“The magnificent spirit which prompted fire services from Eire to rush to the assistance of their comrades in the North. This is the good neighbour spirit in action and is worth months of speeches and assurances. Suffering can be a great leveller, cutting clear through all petty prejudices.”

Fighting fires on this scale was all new to the firefighters from the South and many were shocked by what they found. As noted in Sean Redmond’s book Belfast is Burning, one of the men, John Kelly described “Human bodies and dead animals lying all over the place.”

Aside from witnessing the horrors of war first hand, firefighters were struck by the overall lack of oxygen, due to the extent of the fires and the intense heat generated. The men were warmly welcomed to the city, The Belfast Telegraph wrote, on April 17:

“One of the most urgent tasks was the extinguishing of fires. Thanks to the ASF and regular fire services, not forgetting the splendid help from the Dublin fire service, who reached the Ulster capital after a three hour dash, the majority of the fires have been dealt with.”

In the same issue, an editorial remarked on:

“The magnificent spirit which prompted fire services from Eire to rush to the assistance of their comrades in the North. This is the good neighbour spirit in action and is worth months of speeches and assurances. Suffering can be a great leveller, cutting clear through all petty prejudices.”

This was not the last time southern crews would travel north to bring aid and assistance to Belfast. A few weeks after the Easter Tuesday blitz, firefighters from Dublin and Dundalk returned to the city following another raid on May 4, which left a further 191 people dead.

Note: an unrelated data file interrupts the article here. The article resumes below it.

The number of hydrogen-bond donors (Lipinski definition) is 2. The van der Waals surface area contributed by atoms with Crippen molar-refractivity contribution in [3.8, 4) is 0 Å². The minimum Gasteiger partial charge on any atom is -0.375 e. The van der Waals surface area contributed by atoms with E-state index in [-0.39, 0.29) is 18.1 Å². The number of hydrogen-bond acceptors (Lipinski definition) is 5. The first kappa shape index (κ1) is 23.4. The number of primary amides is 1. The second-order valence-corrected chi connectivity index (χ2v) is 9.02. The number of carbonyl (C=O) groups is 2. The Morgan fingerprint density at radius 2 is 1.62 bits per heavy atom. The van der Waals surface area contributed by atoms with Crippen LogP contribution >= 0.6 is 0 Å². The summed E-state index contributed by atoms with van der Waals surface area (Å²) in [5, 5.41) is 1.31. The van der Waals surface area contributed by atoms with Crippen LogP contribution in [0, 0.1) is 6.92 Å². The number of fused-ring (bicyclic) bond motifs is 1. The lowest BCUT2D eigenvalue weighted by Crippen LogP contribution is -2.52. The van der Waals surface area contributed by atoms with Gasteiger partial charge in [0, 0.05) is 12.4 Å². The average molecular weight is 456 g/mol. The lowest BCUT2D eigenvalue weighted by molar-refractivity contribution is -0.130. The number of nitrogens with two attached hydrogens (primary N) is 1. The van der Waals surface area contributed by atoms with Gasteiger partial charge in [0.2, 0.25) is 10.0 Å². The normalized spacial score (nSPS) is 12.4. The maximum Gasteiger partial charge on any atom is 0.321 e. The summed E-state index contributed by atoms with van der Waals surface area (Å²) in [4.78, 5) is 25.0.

Within weeks of battling fires from Nazi bombs in Belfast, Dublin firefighters would face the same ordeal closer to home, as Dublin also felt the wrath of the fascist war machine later that month.

At 1.30am on Saturday, May 31, the Luftwaffe attacked the North Strand area. Thirty-four people were killed, 90 were injured and nearly 300 houses were destroyed. Some people believe this was a German reprisal for sending help to Belfast. The assistance provided was not forgotten by the Belfast Fire Brigade, as reported by the Irish Independent at the time, the Belfast Fire Brigade approached Dublin to offer assistance if required.


Close to one thousand people were killed in the Belfast Blitz; the greatest loss of life in a single night air raid during the war on these islands, outside London. Given the scale and suffering inflicted upon Belfast by the Luftwaffe’s deadly aerial bombardment it is surprising that it is not more widely known.

Surprising still is how the heroic efforts of fire brigade crews from Dublin, Dun Laoghaire, Drogheda and Dundalk during Belfast’s hour of need is somewhat overlooked. The politically sensitive nature of sending firefighters to Belfast at the time and the difficulties created by censorship in the South led to pretty meager newspaper reporting, which no doubt contributed to this but they deserved to be remembered, and honoured.

In 1941, not knowing what they might find there, nor personal they were to face, firefighters and ambulance crews volunteered to travel to Belfast in its hour of need. Knowing that fellow human beings on this island were suffering provided sufficient motivation to go without hesitation.

Further reading:

S. Redmond, Belfast is Burning 1941 (Dublin 2002).

B. Barton, The Blitz: Belfast in the war years (Belfast 1989).

R. Fisk, In Time of War: Ireland, Ulster and the price of neutrality 1939-45 (Dublin 1983).